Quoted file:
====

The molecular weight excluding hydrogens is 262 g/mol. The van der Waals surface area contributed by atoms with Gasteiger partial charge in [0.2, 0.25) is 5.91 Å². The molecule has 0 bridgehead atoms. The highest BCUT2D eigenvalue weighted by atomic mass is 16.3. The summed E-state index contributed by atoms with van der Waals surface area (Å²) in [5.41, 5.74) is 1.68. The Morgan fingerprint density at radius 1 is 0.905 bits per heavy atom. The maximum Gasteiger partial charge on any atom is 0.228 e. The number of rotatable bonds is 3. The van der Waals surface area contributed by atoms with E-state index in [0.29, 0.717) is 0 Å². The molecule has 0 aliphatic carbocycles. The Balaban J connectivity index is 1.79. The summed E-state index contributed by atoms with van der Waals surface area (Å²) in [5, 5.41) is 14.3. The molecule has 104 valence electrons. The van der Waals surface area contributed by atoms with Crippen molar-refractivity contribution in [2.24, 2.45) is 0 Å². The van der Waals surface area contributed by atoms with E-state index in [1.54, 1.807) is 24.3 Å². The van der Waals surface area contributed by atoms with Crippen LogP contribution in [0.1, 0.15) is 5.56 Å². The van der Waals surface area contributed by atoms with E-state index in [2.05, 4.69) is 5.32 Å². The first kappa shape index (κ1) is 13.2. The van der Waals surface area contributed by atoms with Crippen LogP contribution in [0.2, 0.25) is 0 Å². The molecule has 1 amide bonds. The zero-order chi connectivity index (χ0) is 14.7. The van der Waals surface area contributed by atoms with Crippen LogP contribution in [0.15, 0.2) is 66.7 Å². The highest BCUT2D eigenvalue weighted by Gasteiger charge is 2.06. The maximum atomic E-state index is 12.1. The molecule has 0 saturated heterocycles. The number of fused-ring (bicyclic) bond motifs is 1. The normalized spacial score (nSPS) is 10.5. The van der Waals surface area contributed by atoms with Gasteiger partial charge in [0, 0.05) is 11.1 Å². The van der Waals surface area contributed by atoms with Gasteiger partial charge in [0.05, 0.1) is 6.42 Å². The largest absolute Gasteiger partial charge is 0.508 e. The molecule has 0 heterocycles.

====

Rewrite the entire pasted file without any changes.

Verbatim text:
The molecular weight excluding hydrogens is 262 g/mol. The van der Waals surface area contributed by atoms with Gasteiger partial charge in [0.2, 0.25) is 5.91 Å². The molecule has 0 bridgehead atoms. The highest BCUT2D eigenvalue weighted by atomic mass is 16.3. The summed E-state index contributed by atoms with van der Waals surface area (Å²) in [5.41, 5.74) is 1.68. The Morgan fingerprint density at radius 1 is 0.905 bits per heavy atom. The maximum Gasteiger partial charge on any atom is 0.228 e. The number of rotatable bonds is 3. The van der Waals surface area contributed by atoms with E-state index in [0.29, 0.717) is 0 Å². The molecule has 0 aliphatic carbocycles. The Balaban J connectivity index is 1.79. The summed E-state index contributed by atoms with van der Waals surface area (Å²) in [5, 5.41) is 14.3. The molecule has 104 valence electrons. The van der Waals surface area contributed by atoms with Crippen molar-refractivity contribution in [2.24, 2.45) is 0 Å². The van der Waals surface area contributed by atoms with E-state index in [1.54, 1.807) is 24.3 Å². The van der Waals surface area contributed by atoms with Crippen LogP contribution in [0.1, 0.15) is 5.56 Å². The van der Waals surface area contributed by atoms with E-state index in [2.05, 4.69) is 5.32 Å². The first kappa shape index (κ1) is 13.2. The van der Waals surface area contributed by atoms with Crippen LogP contribution in [0.2, 0.25) is 0 Å². The molecule has 1 amide bonds. The zero-order chi connectivity index (χ0) is 14.7. The van der Waals surface area contributed by atoms with Crippen LogP contribution in [0.15, 0.2) is 66.7 Å². The highest BCUT2D eigenvalue weighted by Gasteiger charge is 2.06. The maximum atomic E-state index is 12.1. The molecule has 0 saturated heterocycles. The number of fused-ring (bicyclic) bond motifs is 1. The normalized spacial score (nSPS) is 10.5. The van der Waals surface area contributed by atoms with Gasteiger partial charge in [0, 0.05) is 11.1 Å². The van der Waals surface area contributed by atoms with Gasteiger partial charge in [0.05, 0.1) is 6.42 Å². The largest absolute Gasteiger partial charge is 0.508 e. The molecule has 0 heterocycles.